Section 230 Still Keeping the Pro Se Plaintiffs at Bay–Klayman v. Facebook, and More
By Eric Goldman
I’m personally committed to blogging every Section 230 case I see, but I fell off the wagon in the second half of 2012. So what better way to usher out 2012 and ring in the new year than to recap some Section 230 wins from the past 6 months? The following four cases all involve pro se litigants whose unmeritorous cases got unceremoniously swept out of court, just like Baby New Year walks Father Time out the door. In 2013, I resolve to give continued thanks to Section 230 for keeping the court system relatively free of junk lawsuits like these:
Klayman v. Zuckerberg, 2012 WL 6725588 (D.D.C. December 28, 2012). Klayman is a lawyer-plaintiff. For reasons that are unclear to me, pro se lawyer-plaintiffs fail in court at about the same rate (or worse) as the typical pro se. I find this hard to comprehend; after all, shouldn’t lawyers have a better sense which legal claims are worth pursuing than the average individual litigant? Presumably, the only more knowledgeable litigants are judge-plaintiffs; I don’t see many of those cases, but these usually also fail in a pretty embarrassing way. This sounds like a good area for further research.
Larry Klayman is notorious enough to have his own Wikipedia page. I’m not sure how to gauge his accomplishments because the Wikipedia page only highlights his failed lawsuits–the word “unsuccessful” shows up four times on the page, not including this lawsuit.
The case involves a user-created Facebook page titled ‘Third Palestinian Intifada.'” It’s not clear from the opinion how this page harmed Klayman, but I guess it doesn’t take much to provoke a lawyer to sue. While typing the complaint, Klayman’s finger apparently got stuck on the “zero” key. He demanded $1,000,000,000.00–that’s right, $1 billion–because Facebook didn’t take down the page fast enough.
The court runs through the typical three-factor Section 230 analysis:
1) ICS? Facebook provides an interactive computer service because it maintains “a website that gives its users the ability to create, upload, and share various types of information, potentially with hundreds of millions of other users.”
2) Publisher/Speaker Claim? Klaynan sued Facebook for assault (!) and negligence. The court says:
the defendants’ alleged conduct ascribed to them the status of publishers of information, whether by “using” the website to post certain content (i.e., publishing), id. ¶ 17, “allow[ing]” certain content to be posted to the website (i.e., deciding whether to publish), id. ¶¶ 17, 19, or by “refus[ing] . . . to remove these postings,” id. ¶ 19. The defendants’ potential liability is thus “derive[d] from [their] status or conduct as a publisher or speaker.”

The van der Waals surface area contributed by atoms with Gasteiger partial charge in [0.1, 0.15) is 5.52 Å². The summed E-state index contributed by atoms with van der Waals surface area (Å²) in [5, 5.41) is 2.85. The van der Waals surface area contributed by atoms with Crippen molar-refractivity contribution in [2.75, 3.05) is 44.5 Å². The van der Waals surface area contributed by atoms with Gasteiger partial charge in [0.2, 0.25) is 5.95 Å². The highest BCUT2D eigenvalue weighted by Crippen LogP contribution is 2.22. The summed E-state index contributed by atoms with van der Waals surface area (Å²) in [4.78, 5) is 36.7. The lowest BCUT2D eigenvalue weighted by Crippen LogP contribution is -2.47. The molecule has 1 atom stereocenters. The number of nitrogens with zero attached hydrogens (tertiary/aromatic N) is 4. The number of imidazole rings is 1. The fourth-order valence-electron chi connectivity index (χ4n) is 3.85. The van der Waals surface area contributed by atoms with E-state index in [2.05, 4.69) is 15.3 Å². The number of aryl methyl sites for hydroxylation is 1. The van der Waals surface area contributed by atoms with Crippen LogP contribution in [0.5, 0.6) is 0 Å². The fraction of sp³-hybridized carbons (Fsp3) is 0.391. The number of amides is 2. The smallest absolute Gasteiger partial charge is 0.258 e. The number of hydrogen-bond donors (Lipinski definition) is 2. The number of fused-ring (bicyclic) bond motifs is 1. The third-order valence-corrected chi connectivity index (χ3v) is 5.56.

Klayman belatedly attempted the Barnes promise-based workaround to Section 230 and gets mocked:
It begs credulity that the plaintiff, a “highly visible and well known lawyer,” Compl. ¶ 11, would not have included a claim for breach of contract if he contemplated such a claim as a viable possibility.
3) Were the defendants the ICPs? [note: normally this is phrased as whether the content came from third party content providers, but I think this restyling is OK in this case.] The court says:
Nowhere in his complaint or in his opposition brief does the plaintiff allege that the defendants contributed to the content of the Facebook page at issue. Rather, as described above, the plaintiff focuses on the role that the defendants played in publishing the Facebook page. [FN3] The plaintiff’s own allegations are inconsistent with a finding that the defendants acted as information content providers with respect to the offensive material at issue.
FN3 is interesting. Klayman argued that Facebook collects data about its users and then personalizes their site views based on this data. The court says that even if that’s true, it would just represent another form of editorial control immunized by Section 230.
Having satisfied the three elements of a successful Section 230 immunity, the court grants Facebook’s motion to dismiss. This is a good outcome for Facebook, but I’m not clear why Facebook didn’t make an anti-SLAPP motion under D.C.’s anti-SLAPP law. That way, Klayman would have to write Facebook a tuition check for his Section 230 schooling. Even without anti-SLAPP protection, I hope Facebook seeks Rule 11 sanctions against Klayman. We haven’t seen too many courts grant Rule 11 motions in Section 230 cases (I wish they did) but Klayman’s lawsuit broke absolutely no new legal ground and was doomed from inception.
A Facebook spokesperson told me: “We are pleased with the court’s ruling dismissing all claims with prejudice.”
Merritt v. Lexis Nexis, 2012 WL 6725882 (E.D. Mich. October 23, 2012). Merritt claimed Lexis-Nexis published false information about him. The court never explicitly says the information comes from third parties, but that’s the logical inference given Lexis-Nexis’ business model. The court says that Lexis-Nexis qualifies for Section 230’s immunity (citing the memorable Gaston case). The court then says Merritt’s claims fall “squarely” in Section 230’s immunity.